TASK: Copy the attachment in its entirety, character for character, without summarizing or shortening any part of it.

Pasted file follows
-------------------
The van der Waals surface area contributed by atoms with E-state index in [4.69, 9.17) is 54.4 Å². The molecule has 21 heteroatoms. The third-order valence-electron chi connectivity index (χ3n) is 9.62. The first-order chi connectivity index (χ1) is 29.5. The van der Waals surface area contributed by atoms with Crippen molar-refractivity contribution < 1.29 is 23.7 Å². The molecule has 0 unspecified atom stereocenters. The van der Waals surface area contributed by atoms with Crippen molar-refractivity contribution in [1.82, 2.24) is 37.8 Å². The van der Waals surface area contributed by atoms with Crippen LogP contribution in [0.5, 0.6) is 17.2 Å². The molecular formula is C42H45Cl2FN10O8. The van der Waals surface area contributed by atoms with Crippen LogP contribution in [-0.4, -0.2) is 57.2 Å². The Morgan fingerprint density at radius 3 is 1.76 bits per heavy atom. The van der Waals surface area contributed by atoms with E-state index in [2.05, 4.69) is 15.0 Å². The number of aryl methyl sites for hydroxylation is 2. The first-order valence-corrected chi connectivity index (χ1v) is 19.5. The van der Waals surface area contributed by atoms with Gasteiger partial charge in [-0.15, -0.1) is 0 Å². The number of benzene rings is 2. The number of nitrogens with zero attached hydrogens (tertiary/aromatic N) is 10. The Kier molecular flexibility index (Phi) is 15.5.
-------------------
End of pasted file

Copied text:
The van der Waals surface area contributed by atoms with E-state index in [4.69, 9.17) is 54.4 Å². The molecule has 21 heteroatoms. The third-order valence-electron chi connectivity index (χ3n) is 9.62. The first-order chi connectivity index (χ1) is 29.5. The van der Waals surface area contributed by atoms with Crippen molar-refractivity contribution < 1.29 is 23.7 Å². The molecule has 0 unspecified atom stereocenters. The van der Waals surface area contributed by atoms with Crippen molar-refractivity contribution in [1.82, 2.24) is 37.8 Å². The van der Waals surface area contributed by atoms with Crippen LogP contribution in [0.5, 0.6) is 17.2 Å². The molecular formula is C42H45Cl2FN10O8. The van der Waals surface area contributed by atoms with Crippen LogP contribution in [-0.4, -0.2) is 57.2 Å². The Morgan fingerprint density at radius 3 is 1.76 bits per heavy atom. The van der Waals surface area contributed by atoms with E-state index in [2.05, 4.69) is 15.0 Å². The number of aryl methyl sites for hydroxylation is 2. The first-order valence-corrected chi connectivity index (χ1v) is 19.5. The van der Waals surface area contributed by atoms with Gasteiger partial charge in [-0.15, -0.1) is 0 Å². The number of benzene rings is 2. The number of nitrogens with zero attached hydrogens (tertiary/aromatic N) is 10. The Kier molecular flexibility index (Phi) is 15.5.